The local conference office of education is the administrative entity for the conference K-12 school system. It is the assignment of the educational personnel in this office to operate the educational program within the structure authorized by the conference executive committee and based on the policies, programs, and practices contained in the union Education Code and applicable NAD Working Policy.

The local conference office/department of education provides leadership and supervision through the superintendent of schools, associate and/or assistant superintendent(s), and administrative support staff. The superintendent is the chief executive officer of the conference school system with a wide array of responsibilities in many areas including:

  • general administration
  • financial management
  • personnel functions
  • curriculum leadership
  • instructional supervision and evaluation
  • professional development
  • school evaluation and assessment
  • system and facility planning

Within each of these areas are vital functions and practices to be accomplished regularly and consistently to ensure that Adventist schools are on a “journey to excellence.” For a full listing of the comprehensive responsibilities of the local conference office of education, please consult your union Education Code.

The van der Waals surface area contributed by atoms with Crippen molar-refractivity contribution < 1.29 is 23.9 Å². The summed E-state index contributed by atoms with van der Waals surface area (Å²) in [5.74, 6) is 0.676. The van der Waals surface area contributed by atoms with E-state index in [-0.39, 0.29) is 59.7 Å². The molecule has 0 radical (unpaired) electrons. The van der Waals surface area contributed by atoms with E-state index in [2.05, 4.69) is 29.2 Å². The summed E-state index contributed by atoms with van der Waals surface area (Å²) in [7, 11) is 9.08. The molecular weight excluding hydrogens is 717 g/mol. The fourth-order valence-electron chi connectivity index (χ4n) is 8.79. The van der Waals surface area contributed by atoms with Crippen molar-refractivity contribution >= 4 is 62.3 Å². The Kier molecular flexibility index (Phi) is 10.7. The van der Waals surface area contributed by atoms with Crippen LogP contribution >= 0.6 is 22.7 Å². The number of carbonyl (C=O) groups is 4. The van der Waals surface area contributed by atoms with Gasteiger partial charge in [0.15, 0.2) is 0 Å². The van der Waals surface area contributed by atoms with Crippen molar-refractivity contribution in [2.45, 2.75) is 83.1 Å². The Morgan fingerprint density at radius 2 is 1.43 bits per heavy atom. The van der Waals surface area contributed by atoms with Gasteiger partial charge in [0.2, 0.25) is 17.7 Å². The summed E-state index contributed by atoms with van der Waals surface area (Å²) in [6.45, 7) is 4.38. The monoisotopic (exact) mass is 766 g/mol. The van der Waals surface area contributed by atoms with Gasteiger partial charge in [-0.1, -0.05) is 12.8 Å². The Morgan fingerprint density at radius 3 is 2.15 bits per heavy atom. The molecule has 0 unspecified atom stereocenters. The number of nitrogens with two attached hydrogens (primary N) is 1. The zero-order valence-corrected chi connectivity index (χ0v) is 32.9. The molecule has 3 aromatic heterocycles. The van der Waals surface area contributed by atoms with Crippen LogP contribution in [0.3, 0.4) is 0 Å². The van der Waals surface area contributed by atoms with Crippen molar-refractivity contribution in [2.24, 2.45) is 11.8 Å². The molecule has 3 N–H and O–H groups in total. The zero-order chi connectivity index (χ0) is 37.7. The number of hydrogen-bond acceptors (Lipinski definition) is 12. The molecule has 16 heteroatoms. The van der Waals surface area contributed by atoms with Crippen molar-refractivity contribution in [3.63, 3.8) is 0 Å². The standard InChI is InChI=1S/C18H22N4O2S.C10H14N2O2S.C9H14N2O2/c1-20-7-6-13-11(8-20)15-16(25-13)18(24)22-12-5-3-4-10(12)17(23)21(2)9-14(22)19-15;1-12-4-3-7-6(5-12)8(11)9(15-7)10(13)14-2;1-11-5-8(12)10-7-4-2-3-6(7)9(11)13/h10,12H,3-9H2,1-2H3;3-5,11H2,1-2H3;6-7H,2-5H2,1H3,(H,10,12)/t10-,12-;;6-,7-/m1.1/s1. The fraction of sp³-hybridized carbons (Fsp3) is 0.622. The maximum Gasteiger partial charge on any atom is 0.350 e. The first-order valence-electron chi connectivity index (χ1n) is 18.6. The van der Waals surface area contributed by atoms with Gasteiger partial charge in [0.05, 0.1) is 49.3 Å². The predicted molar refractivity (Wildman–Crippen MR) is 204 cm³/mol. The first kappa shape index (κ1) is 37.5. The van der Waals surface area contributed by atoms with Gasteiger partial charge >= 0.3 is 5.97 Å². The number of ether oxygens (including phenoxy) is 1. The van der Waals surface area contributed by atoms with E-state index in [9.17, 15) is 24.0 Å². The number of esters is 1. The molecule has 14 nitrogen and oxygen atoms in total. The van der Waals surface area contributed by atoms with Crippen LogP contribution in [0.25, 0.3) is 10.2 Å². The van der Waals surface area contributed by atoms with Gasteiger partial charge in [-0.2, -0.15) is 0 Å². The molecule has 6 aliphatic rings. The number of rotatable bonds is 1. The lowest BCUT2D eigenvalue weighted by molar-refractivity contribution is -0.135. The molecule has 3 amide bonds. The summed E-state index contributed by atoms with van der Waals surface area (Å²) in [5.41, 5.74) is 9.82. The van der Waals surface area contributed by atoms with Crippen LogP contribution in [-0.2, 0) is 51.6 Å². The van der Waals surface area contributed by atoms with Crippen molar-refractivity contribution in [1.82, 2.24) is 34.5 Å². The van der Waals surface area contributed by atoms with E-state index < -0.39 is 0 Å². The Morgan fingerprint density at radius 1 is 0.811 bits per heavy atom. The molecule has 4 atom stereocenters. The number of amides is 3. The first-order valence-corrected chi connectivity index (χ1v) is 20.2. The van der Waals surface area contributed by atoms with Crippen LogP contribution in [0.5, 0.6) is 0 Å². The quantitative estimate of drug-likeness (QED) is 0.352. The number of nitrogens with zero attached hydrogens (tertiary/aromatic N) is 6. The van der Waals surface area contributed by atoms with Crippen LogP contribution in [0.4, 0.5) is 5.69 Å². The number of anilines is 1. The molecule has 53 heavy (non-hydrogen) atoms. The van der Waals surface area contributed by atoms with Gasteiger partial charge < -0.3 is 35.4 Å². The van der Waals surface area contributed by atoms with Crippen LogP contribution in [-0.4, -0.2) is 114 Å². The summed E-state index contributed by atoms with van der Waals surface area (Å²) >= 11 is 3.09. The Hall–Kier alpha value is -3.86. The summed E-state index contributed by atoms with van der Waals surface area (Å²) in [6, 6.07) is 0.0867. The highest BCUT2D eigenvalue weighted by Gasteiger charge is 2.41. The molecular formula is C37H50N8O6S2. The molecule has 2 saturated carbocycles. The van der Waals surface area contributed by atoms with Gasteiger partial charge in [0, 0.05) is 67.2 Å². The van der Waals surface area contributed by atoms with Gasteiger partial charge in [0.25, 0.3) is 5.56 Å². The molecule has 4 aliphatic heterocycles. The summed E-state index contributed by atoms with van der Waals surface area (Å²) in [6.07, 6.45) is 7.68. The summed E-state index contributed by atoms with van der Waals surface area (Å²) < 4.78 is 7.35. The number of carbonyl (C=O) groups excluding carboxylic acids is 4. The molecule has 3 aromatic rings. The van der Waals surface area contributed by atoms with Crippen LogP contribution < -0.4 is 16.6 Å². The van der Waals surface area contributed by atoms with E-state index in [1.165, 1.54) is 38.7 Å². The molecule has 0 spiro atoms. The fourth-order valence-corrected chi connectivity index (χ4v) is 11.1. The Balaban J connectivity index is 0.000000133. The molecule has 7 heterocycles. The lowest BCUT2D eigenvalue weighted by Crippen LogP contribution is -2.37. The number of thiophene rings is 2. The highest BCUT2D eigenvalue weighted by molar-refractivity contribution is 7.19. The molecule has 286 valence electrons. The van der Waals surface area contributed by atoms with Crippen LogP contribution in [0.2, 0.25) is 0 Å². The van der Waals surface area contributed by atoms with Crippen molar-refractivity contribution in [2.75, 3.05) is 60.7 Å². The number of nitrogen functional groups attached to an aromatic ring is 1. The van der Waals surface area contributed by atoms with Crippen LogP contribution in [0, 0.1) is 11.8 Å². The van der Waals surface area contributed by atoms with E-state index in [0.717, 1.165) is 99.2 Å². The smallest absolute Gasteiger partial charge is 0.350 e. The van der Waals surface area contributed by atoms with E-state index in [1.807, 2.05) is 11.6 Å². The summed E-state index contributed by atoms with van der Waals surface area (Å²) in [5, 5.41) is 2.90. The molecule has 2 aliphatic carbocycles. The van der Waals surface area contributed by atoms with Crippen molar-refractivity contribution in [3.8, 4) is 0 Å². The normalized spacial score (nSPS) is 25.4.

Local School Constituency

The school constituency consists of the local church or churches that have joined together to operate the Adventist school together with conference representatives. The school constitution should set the requirements for meetings of the constituency, including the criteria for voting members, which are representative of the members of the constituent church(es), the local conference, and, possibly, the union conference.

The functions of the school constituency are to:

  • receive reports on the school’s operation.
  • review and approve an annual school operating budget.
  • provide funds to meet the general operating expenses.
  • approve and fund major capital improvements as recommended by the school board.
  • adopt, review, and revise the school constitution in harmony with denominational policies and according to the provisions of the constitution.